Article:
CASEY v. DONELLI et al.
Plaintiff appeals from a judgment for defendants entered after sustaining a demurrer to his complaint without leave to amend. The complaint alleges that on December 23, 1943 plaintiff was president and a member of the board of directors of United Parcel Service of San Francisco, a California corporation; that on that date by voluntary proceedings the corporation was dissolved; that on April 7, 1948 the defendants issued a notice of determination under the Sales and Use Tax Law directed to said corporation purporting to determine that between January 1, 1935 and December 15, 1943 said corporation became liable for a sales and use tax in a specified amount; and that plaintiff is informed and believes that said determination is in error and that said corporation has no unpaid sales or use tax liability to the State of California. The complaint then alleges that: ‘(P)laintiff is unable to determine whether his fiduciary duty as a director and officer of said dissolved corporation requires him to take steps on its behalf, under sections 6521 (6561) and 6562 of the Revenue and Taxation Code, to establish before the defendants that said determination is erroneous and incorrect, or whether he can, consistent with such fiduciary duty, permit such determination to become final and rely upon the fact that any judgment obtained by defendants against said dissolved corporation would be void.’
The complaint alleges that by reason of the foregoing an actual controversy exists between the parties as to their legal rights and duties and asks for declaratory relief:
‘1. * * * that the defendants have no claim * * * which can be asserted against said dissolved corporation.
‘2. That plaintiff be instructed that he is not required * * * to * * * defend and object to said determination before the defendants.’
3. For general relief.
Under section 6931 Revenue and Taxation Code no injunction, writ of mandate or other legal or equitable process shall issue to prevent or enjoin the collection of any sales or use tax. The decisions are explicit that this and similar provisions prevent the resort to a declaratory judgment to determine that such tax should not be collected. Louis Eckert Brewing Co. v. Unemployment Reserves Comm., 47 Cal.App.2d 844, 119 P.2d 227; In re Estate of Schneider, 62 Cal.App.2d 463, 145 P.2d 90; cf. Modern Barber Colleges v. California Emp. Stab. Comm., 31 Cal.2d 720, 192 P.2d 916.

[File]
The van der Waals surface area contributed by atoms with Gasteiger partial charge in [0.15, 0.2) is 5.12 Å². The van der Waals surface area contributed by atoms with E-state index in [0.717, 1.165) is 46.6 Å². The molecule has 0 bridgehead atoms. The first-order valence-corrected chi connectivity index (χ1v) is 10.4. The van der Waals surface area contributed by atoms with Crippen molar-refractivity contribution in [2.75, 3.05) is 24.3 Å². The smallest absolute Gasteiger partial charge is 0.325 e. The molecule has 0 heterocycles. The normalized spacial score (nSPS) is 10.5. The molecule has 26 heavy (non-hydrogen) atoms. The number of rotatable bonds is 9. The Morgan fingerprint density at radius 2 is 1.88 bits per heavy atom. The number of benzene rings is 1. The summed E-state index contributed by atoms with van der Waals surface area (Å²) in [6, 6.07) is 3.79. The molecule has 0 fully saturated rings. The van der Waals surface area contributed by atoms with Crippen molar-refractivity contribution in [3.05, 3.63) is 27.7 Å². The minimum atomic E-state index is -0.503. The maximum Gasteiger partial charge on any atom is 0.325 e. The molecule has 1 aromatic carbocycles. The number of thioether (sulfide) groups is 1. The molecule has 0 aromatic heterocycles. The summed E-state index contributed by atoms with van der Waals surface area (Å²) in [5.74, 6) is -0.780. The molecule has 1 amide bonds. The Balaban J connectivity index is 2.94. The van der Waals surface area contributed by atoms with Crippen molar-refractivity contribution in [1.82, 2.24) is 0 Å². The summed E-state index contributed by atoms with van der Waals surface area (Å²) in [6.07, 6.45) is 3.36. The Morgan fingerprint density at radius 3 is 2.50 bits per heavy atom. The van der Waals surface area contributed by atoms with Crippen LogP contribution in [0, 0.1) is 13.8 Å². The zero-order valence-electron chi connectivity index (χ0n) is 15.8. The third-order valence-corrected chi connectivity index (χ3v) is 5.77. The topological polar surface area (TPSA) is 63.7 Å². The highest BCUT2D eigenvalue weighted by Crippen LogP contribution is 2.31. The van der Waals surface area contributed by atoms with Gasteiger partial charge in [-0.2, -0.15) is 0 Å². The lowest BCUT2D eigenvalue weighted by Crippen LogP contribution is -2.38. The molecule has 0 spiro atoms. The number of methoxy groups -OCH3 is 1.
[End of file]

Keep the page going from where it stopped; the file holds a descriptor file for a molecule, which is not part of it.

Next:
The allegation of the complaint quoted above makes it clear that plaintiff is seeking a judicial determination that he is under no fiduciary duty to take the steps provided for in secs. 6561 and 6562 Rev. & Tax. Code based on a further adjudication that ‘any judgment obtained by the defendants against said dissolved corporation would be void.’
Appellant argues that the question is not one of tax law but of corporate law and that the adjudication is necessary for his protection. However rationalized the fact cannot be disguised that appellant seeks a binding adjudication against the Board of Equalization and its members that he need take no steps because the tax cannot be legally collected from the dissolved corporation. Faced by such an adjudication respondents would be effectively barred from collecting the tax.
GOODELL, J., concurs.